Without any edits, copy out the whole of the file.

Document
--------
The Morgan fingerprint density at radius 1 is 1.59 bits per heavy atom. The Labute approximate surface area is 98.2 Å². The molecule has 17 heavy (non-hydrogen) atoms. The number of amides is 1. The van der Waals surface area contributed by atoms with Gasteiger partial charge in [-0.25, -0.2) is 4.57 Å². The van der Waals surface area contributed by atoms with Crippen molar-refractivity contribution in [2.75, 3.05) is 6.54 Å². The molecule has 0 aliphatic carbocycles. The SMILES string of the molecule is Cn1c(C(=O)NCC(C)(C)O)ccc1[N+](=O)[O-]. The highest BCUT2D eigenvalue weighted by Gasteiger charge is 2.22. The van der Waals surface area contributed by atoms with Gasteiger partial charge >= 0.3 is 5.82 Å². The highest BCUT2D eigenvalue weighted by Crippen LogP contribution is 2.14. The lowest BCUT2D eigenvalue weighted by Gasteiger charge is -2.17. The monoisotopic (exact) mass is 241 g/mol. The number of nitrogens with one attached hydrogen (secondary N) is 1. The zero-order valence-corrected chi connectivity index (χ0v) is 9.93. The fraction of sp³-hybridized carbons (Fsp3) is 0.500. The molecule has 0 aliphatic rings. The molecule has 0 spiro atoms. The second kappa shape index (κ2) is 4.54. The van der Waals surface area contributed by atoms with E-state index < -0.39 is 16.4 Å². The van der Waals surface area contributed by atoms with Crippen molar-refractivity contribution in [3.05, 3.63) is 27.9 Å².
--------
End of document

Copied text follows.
The Morgan fingerprint density at radius 1 is 1.59 bits per heavy atom. The Labute approximate surface area is 98.2 Å². The molecule has 17 heavy (non-hydrogen) atoms. The number of amides is 1. The van der Waals surface area contributed by atoms with Gasteiger partial charge in [-0.25, -0.2) is 4.57 Å². The van der Waals surface area contributed by atoms with Crippen molar-refractivity contribution in [2.75, 3.05) is 6.54 Å². The molecule has 0 aliphatic carbocycles. The SMILES string of the molecule is Cn1c(C(=O)NCC(C)(C)O)ccc1[N+](=O)[O-]. The highest BCUT2D eigenvalue weighted by Gasteiger charge is 2.22. The van der Waals surface area contributed by atoms with Gasteiger partial charge >= 0.3 is 5.82 Å². The highest BCUT2D eigenvalue weighted by Crippen LogP contribution is 2.14. The lowest BCUT2D eigenvalue weighted by Gasteiger charge is -2.17. The monoisotopic (exact) mass is 241 g/mol. The number of nitrogens with one attached hydrogen (secondary N) is 1. The zero-order valence-corrected chi connectivity index (χ0v) is 9.93. The fraction of sp³-hybridized carbons (Fsp3) is 0.500. The molecule has 0 aliphatic rings. The molecule has 0 spiro atoms. The second kappa shape index (κ2) is 4.54. The van der Waals surface area contributed by atoms with E-state index < -0.39 is 16.4 Å². The van der Waals surface area contributed by atoms with Crippen molar-refractivity contribution in [3.05, 3.63) is 27.9 Å².